The food industry, in so many ways, is a product of the sun. The sun is a source of energy and growth for plants in the field and animals out to pasture. What if this same source at the heart of the food industry, could also power the operations of the food industry itself? The idea of harnessing the sun through solar power is nothing new; what is new is the more earnest ways in which companies of all kinds are exploring ways to implement and use solar power in everyday operations. Not just the concern of a few environmentally conscious companies, the use of alternative power sources is something that is gaining more attention across the food industry thanks to the demand for “green” products and the possible cost-savings that can come with a successful solar power program.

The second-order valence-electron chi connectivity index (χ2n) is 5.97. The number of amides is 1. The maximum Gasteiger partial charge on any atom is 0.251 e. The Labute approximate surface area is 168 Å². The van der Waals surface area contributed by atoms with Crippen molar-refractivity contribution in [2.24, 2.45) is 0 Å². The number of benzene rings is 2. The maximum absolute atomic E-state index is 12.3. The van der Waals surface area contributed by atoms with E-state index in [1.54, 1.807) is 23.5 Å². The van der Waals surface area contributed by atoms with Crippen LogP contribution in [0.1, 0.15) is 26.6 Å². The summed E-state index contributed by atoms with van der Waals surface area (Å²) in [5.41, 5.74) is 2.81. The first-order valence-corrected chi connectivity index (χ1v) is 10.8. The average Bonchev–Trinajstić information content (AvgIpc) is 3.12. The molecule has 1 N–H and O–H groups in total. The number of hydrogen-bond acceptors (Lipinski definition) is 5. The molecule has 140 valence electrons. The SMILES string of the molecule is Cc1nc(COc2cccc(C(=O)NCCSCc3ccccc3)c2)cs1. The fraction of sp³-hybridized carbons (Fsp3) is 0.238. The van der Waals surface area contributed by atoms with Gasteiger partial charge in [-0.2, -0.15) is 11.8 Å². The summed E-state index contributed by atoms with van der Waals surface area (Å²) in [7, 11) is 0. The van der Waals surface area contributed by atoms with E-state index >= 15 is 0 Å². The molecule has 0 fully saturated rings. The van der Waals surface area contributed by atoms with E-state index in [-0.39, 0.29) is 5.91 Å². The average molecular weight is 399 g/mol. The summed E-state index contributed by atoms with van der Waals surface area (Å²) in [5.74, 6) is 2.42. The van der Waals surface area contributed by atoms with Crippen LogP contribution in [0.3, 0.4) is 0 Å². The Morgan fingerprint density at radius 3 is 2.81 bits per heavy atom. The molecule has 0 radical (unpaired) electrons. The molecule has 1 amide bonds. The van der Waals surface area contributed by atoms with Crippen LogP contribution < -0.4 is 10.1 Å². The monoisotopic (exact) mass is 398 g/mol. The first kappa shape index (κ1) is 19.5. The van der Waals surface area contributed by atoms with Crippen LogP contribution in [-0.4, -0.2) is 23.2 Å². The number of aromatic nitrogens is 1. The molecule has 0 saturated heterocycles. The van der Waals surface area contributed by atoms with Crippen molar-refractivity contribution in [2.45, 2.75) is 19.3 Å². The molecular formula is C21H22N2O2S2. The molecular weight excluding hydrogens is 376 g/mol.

Conversely, the reality remains that solar energy programs are expensive and can be difficult to implement in the industrial sector. The use of solar energy is far from being widespread in the food industry at this point. With these challenges still very much in place, why is there this focus, by some food industry interests, on looking further into solar energy?
Achieving some level of energy independence is one of the key reasons why industry interests are pursuing solar power. Whole Foods, for instance, utilizes solar power as a supplement to their wind power credit purchase. The company considers cost-saving concerns along with environmental concerns as both important factors in utilizing solar power. As their site states, a successfully implemented solar installation can: “Produce and save more than 2.2 million kilowatt hours over 20 years,” “Result in more than 1,650 tons of CO2 emissions avoided, the equivalent of removing 440 cars from the roadways,” and “Reduce the impact on our country’s power grids.”